An American citizen was arrested in Jerusalem on Thursday after allegedly entering a church and pulling a statue of Jesus down from its plinth, Israeli police said.
The incident took place inside the Church of the Flagellation, a Christian pilgrimage site on the city’s Via Dolorosa—the road along which Jesus is believed to have carried his cross to his place of crucifixion.
In images shared on social media, the damaged statue can be seen laying on its side after apparently being torn down from its plinth. On the floor next to the statue, a breathless man can be seen restraining the alleged vandal. “You can’t have idols in Jerusalem,” the suspect can be heard saying. “This is the holy city.”
The man can also be heard asking to be allowed to “put my kippah on”—referring to the traditional head covering worn by Jewish men—and apparently justifying his actions by making reference to “the Second Commandment, Exodus chapter 20.” The Second Commandment proscribes worshiping idols as though they were God.
In another video in which the alleged vandal appears to be surrounded by armed police, the man says: “If you’re going to film me that’s fine because we cannot have idols in Jerusalem. This is a very serious matter. We cannot worship stones of false gods in Jerusalem.”
In a statement, Israeli police said they made the arrest with the help of a security guard at the church, and that the suspect’s mental health is now being assessed, the Associated Press reports.
The attack is one of several recorded at Christian sites in Israel this year, with church officials raising concerns that anti-Christian sentiment has increased in lockstep with the rise of Israel’s new hard-right government. On Jan. 1, Israeli youths desecrated a Christian cemetery by smashing crosses and the headstones of over 30 graves.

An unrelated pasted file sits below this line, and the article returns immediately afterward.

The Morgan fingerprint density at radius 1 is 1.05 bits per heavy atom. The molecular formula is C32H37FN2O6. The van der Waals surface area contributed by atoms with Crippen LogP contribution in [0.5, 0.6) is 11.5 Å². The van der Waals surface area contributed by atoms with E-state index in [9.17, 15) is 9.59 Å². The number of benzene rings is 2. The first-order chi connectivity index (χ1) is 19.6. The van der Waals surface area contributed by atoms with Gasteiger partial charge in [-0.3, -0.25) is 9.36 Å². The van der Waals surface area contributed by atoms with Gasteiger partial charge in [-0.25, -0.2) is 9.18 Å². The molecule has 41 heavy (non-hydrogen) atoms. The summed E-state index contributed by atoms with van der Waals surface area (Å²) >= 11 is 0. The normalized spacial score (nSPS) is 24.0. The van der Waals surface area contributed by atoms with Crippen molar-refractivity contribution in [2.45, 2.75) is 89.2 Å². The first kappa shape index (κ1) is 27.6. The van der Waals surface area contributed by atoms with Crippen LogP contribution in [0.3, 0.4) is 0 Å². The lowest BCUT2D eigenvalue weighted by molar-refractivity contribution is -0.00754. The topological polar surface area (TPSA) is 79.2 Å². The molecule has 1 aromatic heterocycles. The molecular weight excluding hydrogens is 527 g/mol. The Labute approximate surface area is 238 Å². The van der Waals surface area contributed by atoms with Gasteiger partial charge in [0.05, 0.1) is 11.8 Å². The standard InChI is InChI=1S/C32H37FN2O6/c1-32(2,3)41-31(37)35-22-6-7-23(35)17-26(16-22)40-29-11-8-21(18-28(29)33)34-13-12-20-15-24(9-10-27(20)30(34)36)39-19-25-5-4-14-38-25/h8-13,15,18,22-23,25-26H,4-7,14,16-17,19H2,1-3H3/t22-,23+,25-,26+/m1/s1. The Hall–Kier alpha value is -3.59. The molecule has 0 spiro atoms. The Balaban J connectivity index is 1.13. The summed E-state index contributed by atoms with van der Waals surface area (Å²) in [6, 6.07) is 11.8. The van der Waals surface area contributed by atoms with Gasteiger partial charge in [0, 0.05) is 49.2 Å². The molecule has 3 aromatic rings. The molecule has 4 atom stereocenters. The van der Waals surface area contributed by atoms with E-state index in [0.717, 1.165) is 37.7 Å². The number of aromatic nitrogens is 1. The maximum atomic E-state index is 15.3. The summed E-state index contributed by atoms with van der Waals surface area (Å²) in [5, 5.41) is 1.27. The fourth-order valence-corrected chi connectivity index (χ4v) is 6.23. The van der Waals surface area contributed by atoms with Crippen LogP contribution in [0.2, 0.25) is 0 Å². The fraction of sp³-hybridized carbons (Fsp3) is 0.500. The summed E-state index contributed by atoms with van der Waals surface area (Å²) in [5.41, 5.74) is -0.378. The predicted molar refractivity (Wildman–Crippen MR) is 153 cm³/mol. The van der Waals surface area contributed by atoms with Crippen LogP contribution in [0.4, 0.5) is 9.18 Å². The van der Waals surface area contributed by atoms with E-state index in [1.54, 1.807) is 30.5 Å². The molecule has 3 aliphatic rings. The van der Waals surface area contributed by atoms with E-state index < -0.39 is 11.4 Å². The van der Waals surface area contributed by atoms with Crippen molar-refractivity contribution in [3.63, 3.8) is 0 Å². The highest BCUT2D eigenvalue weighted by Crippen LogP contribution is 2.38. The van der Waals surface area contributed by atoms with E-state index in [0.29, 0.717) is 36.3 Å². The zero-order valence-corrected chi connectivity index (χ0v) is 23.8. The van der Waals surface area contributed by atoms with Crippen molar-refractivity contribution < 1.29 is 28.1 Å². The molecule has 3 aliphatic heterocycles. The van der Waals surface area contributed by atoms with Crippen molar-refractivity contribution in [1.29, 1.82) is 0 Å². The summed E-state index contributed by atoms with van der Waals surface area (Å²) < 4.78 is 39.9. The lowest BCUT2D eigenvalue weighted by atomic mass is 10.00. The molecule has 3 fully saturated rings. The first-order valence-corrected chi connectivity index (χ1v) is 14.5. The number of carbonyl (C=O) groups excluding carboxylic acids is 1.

Later in the month, a restaurant in Jerusalem’s Christian Quarter was attacked with video footage appearing to show tables and chairs being thrown. In December, the patriarchs and heads of churches in Jerusalem released a joint statement expressing alarm that Christians “have become the target of frequent and sustained attacks by fringe radical groups.”
Father Nikodemus Schnabel of the Dormition Abbey located near Jerusalem’s Old City framed Thursday’s attack as being consistent with the views of Israel’s new leadership. “Welcome to the new Christian-hating Israel, encouraged and supported by the current government!” Schnabel tweeted.
The apparent anti-Christian attack comes amid a rising tide of bloodshed in the occupied West Bank and Isreal. Israeli soldiers allegedly killed ten people including an elderly woman during a raid in a refugee camp last Thursday. A day later, a Palestinian gunman shot seven Israelis dead as they left a synagogue in East Jerusalem.